Google Stock Forecast & Analysis: Is GOOG a Buy?

Written by Sean GraytokUpdated: 8th May 2022
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This Google stock forecast and analysis will help you decide if it’s still a buy, or if another FAAMG stock might have better return potential. 

Google Stock Forecast: A Brief Background

At its core, Google is a search engine that sells advertisements. Data is the new oil as society shifts online – and Google has a lot of it.

The company was founded in 1998 by two Stanford students and has grown into the 5th largest company in the world by market cap, up to $2 trillion.

While search-related advertisements remain its main revenue source, Google’s startup mentality spawns’ projects and subsidiaries extending far beyond Search, such as Google Cloud for cloud computing, DeepMind for AI research, and Waymo self-driving cars, and the semi-secret “X” R&D organization.

To satisfy these ambitions, the company restructured in 2015 and created “Alphabet”, which serves as the parent company to Google and its other divisions.

Google Stock Forecast: Investment Potential

#1. Search & Digital Advertising

Advertising accounts for the majority of Google’s revenue. The company generated an astonishing $65 billion in ad revenue in the recent quarter. So, why Google so effective at advertising?

Data – advertising is all about data. Google has the world’s largest war chest of data by collecting the search habits of its users.

Google compiles user data and builds advertising profiles of Googlers to deliver personalized ads with higher conversion rates.

Its algorithm gathers information like age, interests, and location to display ads not just for products or services it knows you’re interested in but things it thinks you’re likely to buy.

This begs the question, “are we controlling technology, or is it controlling us?”


Example: Google Maps realizes that you’ve gotten in your car around 6pm and driven to Chipotle the past few Sundays.

It recommends better routes or hammers you with YouTube ads for Chipotle and Shake Shack as dinner approaches.

On second thought, it decides that you’re enjoying that video and should stay in for the night, so it flashes DoorDash, and UberEats ads on your Instagram — dinner gets delivered tonight.

Google notices that you haven’t moved from your couch in a few hours but doesn’t remember you buying furniture recently — you’re due for an upgrade. An Amazon ad appears on your feed, and the new recliner will be delivered on Tuesday.

All you’ve done is move your thumbs. Google’s gotten paid by Chipotle, Shake Shack, DoorDash, Uber, Facebook, and Amazon – all while improving its ad profile on you for next time.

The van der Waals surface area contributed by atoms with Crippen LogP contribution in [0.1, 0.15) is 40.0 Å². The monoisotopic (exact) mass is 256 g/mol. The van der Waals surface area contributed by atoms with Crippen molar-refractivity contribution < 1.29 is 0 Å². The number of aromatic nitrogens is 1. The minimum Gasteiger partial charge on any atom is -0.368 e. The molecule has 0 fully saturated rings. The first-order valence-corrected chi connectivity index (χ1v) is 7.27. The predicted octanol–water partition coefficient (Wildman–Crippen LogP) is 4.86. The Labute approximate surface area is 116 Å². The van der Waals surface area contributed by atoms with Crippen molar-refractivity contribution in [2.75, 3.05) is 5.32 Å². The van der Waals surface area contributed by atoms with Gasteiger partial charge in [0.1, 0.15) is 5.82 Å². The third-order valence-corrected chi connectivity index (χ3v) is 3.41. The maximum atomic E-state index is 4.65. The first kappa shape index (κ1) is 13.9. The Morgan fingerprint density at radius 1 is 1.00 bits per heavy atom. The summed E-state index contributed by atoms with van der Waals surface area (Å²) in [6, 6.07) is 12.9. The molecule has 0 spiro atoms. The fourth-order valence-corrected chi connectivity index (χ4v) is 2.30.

Note that Google can use your information without identifying you personally.

Instead of telling an advertiser “Joe, Nancy, and Tom like Ford F-150s,” it might say, “these IP addresses browse trucks all day long.”

#2. Google Cloud

Google Cloud is going head-to-head with the cloud giants Amazon (AWS) and Microsoft (Azure).

Currently, Google is third in the cloud Infrastructure-as-a-Service (IaaS) with its 9% share of the cloud market.

Some cloud experts believe that Google Cloud is “the market’s fiercest challenger” because of the way that customers can access and engage with Google engineers for co-development.

While this may be difficult to scale, this feature is causing more AI- and machine learning-focused companies to choose Google Cloud over AWS and Azure.

However, gaining share of the cloud market is a tough business. While Cloud revenue has grown steadily over recent years, the operation remains unprofitable.

#3. YouTube

Google bought YouTube for $1.65 billion in 2006, and it’s truly one of the best tech deals of all time.

In fact, A Needham analyst recently valued YouTube at $300+ billion if it were a standalone company.

Today, YouTube reaches more 18-49-year-olds than all linear TV networks combined, and 100+ million people stream YouTube from their television sites.

While known for its user-generated content, it officially entered the (paid) streaming wars with the launch of YouTube TV in 2017, which streams live sports, news and shows from 70+ channels.

YouTube TV’s foray into live sports indicates it’s going for the ultimate hybrid-streaming platform.

Google revealed that YouTube’s “direct-response” ads are catching on — a revenue stream that was nonexistent three years ago.

These ads encourage consumers to take immediate action, like downloading a meditation app or buying a shirt from Shopify (SHOP). 

YouTube has a monopoly on video and it’s just getting started.

#4. Recovery Dark Horse

Several Wall Street analysts believe Google is a “recovery dark horse” following the COVID-19 pandemic.